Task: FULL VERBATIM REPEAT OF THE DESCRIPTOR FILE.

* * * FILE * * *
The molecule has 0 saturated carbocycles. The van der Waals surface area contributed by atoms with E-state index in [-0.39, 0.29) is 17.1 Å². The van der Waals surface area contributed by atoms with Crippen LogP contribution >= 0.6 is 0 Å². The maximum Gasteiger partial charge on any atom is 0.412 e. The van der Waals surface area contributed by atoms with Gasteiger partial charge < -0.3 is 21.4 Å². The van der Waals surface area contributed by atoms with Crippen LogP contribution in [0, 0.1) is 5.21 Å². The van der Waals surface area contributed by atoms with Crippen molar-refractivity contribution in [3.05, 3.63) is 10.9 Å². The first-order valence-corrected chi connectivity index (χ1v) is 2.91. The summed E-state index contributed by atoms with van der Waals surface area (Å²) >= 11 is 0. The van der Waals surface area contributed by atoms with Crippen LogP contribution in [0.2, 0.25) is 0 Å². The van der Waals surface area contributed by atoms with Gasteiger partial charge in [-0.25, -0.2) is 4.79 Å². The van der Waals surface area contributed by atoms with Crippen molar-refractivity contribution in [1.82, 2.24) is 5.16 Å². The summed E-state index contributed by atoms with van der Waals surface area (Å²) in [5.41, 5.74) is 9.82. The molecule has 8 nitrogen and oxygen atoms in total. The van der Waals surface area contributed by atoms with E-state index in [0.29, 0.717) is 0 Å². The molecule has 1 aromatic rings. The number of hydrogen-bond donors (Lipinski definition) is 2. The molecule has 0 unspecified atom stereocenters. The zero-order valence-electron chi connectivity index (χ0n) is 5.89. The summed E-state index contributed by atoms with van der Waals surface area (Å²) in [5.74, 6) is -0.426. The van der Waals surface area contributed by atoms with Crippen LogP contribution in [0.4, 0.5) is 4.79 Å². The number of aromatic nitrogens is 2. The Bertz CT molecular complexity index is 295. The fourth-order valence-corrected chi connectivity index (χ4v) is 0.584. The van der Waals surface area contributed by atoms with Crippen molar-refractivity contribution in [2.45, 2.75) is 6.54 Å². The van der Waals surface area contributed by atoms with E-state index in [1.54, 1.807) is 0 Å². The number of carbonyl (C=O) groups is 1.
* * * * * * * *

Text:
The molecule has 0 saturated carbocycles. The van der Waals surface area contributed by atoms with E-state index in [-0.39, 0.29) is 17.1 Å². The van der Waals surface area contributed by atoms with Crippen LogP contribution >= 0.6 is 0 Å². The maximum Gasteiger partial charge on any atom is 0.412 e. The van der Waals surface area contributed by atoms with Gasteiger partial charge < -0.3 is 21.4 Å². The van der Waals surface area contributed by atoms with Crippen LogP contribution in [0, 0.1) is 5.21 Å². The van der Waals surface area contributed by atoms with Crippen molar-refractivity contribution in [3.05, 3.63) is 10.9 Å². The first-order valence-corrected chi connectivity index (χ1v) is 2.91. The summed E-state index contributed by atoms with van der Waals surface area (Å²) >= 11 is 0. The van der Waals surface area contributed by atoms with Crippen LogP contribution in [0.2, 0.25) is 0 Å². The van der Waals surface area contributed by atoms with Gasteiger partial charge in [-0.25, -0.2) is 4.79 Å². The van der Waals surface area contributed by atoms with Crippen molar-refractivity contribution in [1.82, 2.24) is 5.16 Å². The summed E-state index contributed by atoms with van der Waals surface area (Å²) in [5.41, 5.74) is 9.82. The molecule has 8 nitrogen and oxygen atoms in total. The van der Waals surface area contributed by atoms with E-state index in [0.29, 0.717) is 0 Å². The molecule has 1 aromatic rings. The number of hydrogen-bond donors (Lipinski definition) is 2. The molecule has 0 unspecified atom stereocenters. The zero-order valence-electron chi connectivity index (χ0n) is 5.89. The summed E-state index contributed by atoms with van der Waals surface area (Å²) in [5.74, 6) is -0.426. The van der Waals surface area contributed by atoms with Crippen LogP contribution in [0.4, 0.5) is 4.79 Å². The number of aromatic nitrogens is 2. The Bertz CT molecular complexity index is 295. The fourth-order valence-corrected chi connectivity index (χ4v) is 0.584. The van der Waals surface area contributed by atoms with Crippen molar-refractivity contribution in [2.45, 2.75) is 6.54 Å². The van der Waals surface area contributed by atoms with E-state index in [1.54, 1.807) is 0 Å². The number of carbonyl (C=O) groups is 1.